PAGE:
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Updated by Michael Britt on Jan 20, 2015
Headline for Women Psychologists: How many of these do you know?
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Women Psychologists: How many of these do you know?

Psychology students typically learn about Mary Ainsworth, Mary Calkins, Anna Freud, Melanie Klein and others, but who is working TODAY that students of psychology should know and learn more about? That's what this list is for.

Source: http://www.ThePsychFiles.com

Dweck, Carol S. | Department of Psychology

My work bridges developmental psychology, social psychology, and personality psychology, and examines the self-conceptions (or mindsets) people use to structure the self and guide their behavior. My research looks at the origins of these mindsets, their role in motivation and self-regulation, and their impact on achievement and interpersonal processes.

Ellen Langer

Ellen Langer, Yale PhD, Harvard Professor of Psychology, artist. Among other honors, she is the recipient of a Guggenheim Fellowship and three Distinguished Scientist Awards, the World Congress Award, the NYU Alumni Achievement Award, and the Staats award for Unifying Psychology, and has authored eleven books and over 200 research articles on the illusion of control, perceived control, successful aging, decision-making, to name a few of the topics. Each of these is examined through the lens of her theory of mindfulness. Her research has demonstrated that by actively noticing new things—the essence of mindfulness—health, well being, and competence follow. Her best selling books include Mindfulness; The Power of Mindful Learning; On Becoming an Artist: Reinventing Yourself Through Mindful Creativity; and her most recent book, Counterclockwise: Mindful Health and the Power of Possibility.

Deirdre Barrett

Deirdre Barrett, Ph.D. is an author and psychologist who teaches at Harvard Medical School. She is known for her research on dreams, hypnosis and imagery and has written on evolutionary psychology. Barrett is a Past President of The International Association for the Study of Dreams and of the American Psychological Association's Div.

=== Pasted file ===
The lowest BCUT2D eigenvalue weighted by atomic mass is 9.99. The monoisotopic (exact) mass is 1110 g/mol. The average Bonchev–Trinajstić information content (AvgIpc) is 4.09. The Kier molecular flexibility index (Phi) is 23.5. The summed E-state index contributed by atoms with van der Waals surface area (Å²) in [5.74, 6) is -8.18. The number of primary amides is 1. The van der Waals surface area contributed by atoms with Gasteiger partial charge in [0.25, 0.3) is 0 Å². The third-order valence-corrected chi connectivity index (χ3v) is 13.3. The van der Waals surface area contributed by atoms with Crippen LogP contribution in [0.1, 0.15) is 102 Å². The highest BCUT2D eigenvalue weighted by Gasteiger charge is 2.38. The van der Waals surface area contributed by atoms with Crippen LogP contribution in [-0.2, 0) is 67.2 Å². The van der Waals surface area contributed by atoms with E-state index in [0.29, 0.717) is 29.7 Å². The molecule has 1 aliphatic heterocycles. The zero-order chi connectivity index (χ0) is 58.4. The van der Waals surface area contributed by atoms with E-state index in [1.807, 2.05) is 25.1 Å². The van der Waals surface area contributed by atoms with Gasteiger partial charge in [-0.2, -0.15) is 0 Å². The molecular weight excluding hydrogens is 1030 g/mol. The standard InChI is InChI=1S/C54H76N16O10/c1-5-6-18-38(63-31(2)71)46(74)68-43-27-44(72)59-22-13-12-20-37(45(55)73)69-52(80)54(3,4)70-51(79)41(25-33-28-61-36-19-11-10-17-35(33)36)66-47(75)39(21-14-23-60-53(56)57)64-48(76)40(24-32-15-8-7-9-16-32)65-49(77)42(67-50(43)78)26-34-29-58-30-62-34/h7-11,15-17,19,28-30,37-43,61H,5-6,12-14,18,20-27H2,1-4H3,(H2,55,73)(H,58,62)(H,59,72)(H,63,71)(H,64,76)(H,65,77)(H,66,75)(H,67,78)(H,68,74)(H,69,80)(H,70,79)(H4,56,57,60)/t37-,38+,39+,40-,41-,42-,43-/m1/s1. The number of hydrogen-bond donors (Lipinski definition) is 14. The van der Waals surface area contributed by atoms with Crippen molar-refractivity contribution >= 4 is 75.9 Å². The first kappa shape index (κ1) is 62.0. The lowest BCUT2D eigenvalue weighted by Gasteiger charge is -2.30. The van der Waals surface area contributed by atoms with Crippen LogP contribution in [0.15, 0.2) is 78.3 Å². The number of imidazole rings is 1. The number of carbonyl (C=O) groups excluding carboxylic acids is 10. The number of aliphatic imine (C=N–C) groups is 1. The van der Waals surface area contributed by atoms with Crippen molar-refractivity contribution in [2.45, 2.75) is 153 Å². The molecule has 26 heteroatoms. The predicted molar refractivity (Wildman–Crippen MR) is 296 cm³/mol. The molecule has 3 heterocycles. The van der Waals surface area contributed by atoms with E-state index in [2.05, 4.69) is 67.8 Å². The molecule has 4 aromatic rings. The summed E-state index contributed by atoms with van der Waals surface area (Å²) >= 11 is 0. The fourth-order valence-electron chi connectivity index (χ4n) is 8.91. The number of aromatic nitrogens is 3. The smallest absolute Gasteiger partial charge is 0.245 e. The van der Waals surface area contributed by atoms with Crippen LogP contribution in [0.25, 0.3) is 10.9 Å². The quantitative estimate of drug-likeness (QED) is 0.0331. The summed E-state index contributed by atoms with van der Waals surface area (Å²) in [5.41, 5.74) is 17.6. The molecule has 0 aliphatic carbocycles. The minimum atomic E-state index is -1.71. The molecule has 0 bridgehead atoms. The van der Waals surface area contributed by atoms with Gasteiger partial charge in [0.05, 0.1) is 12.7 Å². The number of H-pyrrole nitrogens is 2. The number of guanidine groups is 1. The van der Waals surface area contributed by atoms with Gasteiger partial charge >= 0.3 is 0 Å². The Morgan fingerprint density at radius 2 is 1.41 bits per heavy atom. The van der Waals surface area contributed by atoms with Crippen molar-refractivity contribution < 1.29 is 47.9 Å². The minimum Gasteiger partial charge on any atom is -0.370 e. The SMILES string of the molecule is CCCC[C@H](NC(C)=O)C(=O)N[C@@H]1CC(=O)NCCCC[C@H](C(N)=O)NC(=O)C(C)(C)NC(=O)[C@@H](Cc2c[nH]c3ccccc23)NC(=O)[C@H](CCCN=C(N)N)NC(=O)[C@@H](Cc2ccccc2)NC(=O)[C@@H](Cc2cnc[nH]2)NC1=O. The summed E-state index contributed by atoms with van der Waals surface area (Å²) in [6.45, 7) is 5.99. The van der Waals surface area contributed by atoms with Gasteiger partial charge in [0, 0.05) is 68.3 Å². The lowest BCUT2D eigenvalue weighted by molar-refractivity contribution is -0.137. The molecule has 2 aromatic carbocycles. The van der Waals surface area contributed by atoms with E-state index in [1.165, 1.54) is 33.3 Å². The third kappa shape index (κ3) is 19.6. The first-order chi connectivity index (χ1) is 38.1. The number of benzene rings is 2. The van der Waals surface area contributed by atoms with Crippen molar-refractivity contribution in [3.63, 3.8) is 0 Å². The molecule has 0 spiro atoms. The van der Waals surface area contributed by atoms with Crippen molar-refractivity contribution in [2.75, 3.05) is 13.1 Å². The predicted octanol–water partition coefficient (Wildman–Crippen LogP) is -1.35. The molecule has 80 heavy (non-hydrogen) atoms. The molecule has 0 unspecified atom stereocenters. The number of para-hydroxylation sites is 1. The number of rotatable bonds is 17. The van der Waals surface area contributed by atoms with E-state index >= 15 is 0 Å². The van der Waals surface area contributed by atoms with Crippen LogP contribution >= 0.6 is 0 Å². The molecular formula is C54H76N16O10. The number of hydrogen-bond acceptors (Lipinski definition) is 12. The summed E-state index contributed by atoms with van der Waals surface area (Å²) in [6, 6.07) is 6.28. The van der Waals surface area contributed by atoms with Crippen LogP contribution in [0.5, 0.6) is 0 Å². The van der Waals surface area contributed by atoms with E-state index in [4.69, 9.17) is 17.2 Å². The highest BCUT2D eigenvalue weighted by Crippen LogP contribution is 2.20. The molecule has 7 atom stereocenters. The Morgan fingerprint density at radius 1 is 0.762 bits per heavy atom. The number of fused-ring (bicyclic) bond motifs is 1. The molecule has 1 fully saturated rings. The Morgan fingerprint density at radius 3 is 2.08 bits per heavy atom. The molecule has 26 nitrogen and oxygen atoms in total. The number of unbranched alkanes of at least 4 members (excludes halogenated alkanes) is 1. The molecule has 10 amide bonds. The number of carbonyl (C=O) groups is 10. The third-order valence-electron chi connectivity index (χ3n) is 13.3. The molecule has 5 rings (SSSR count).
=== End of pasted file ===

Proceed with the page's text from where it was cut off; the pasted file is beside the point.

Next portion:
Elizabeth F. Loftus

Elizabeth Loftus studies human memory. Her experiments reveal how memories can be changed by things that we are told. Facts, ideas, suggestions and other post-event information can modify our memories. The legal field, so reliant on memories, has been a significant application of the memory research. Loftus is also interested in psychology and law, more generally

Angela Duckworth | University of Pennsylvania Department of Psychology

I study competencies other than general intelligence that predict academic and professional achievement. My research centers on self-control (the ability to regulate emotions, thoughts, and feelings in the service of valued goals) and grit (perseverance and sustained interest in long-term goals).

PEPLab - Barbara Fredrickson

Dr. Fredrickson is the Kenan Distinguished Professor of Psychology and Principal Investigator of the Positive Emotions and Psychophysiology Lab at the University of North Carolina. She is a leading scholar within social psychology, affective science, and positive psychology. Her research centers on positive emotions and human flourishing and is supported by grants from the National Institute of Health.

Sandra Bem

Social construction of gender and sexuality

Kay Redfield Jamison, Ph.D. - Co-Director of the Moods Disorders Center

Jamison is perhaps this country’s most famous writer about manic-depressive illness. Her books and articles not only help patients, they have raised society’s consciousness. Her public appearances inform Americans about their millions of fellow citizens who suffer mood disorders. Her work and life chip away at the stigma of mental illness.

Wynn | Department of Psychology

My research investigates the core mental mechanisms through which we interpret (and impose structure upon) incoming information, and which enable us to reason about and act upon the world. In the Infant Lab, my students and I study infants and young toddlers, as a means of tapping the core architecture of the human mind as it exists prior to extensive influences of language, culture, education, and experience.

Judy DeLoache's Homepage

My primary area of research is early cognitive development, especially the development of symbolic functioning. There is no domain of development more important than mastery of the various symbols and symbol systems used for communication. My research has focused on the origins of children’s understanding of symbolic artifacts, such as pictures, models, and replica objects.

Diana Baumrind

Extending my interest in leadership style from therapy groups to the family I identified the authoritative structured parental leadership style that integrates directive elements of the authoritarian style with responsive elements of the democratic style.

Why Are There Still So Few Women in Science?
...researchers at Yale published a study proving that physicists, chemists and biologists are likely to view a young male scientist more favorably than a woman with the same qualifications. Presented with identical summaries of the accomplishments of two imaginary applicants, professors at six major research institutions were significantly more willing to offer the man a job.

If they did hire the woman, they set her salary, on average, nearly $4,000 lower than the man’s. Surprisingly, female scientists were as biased as their male counterparts.
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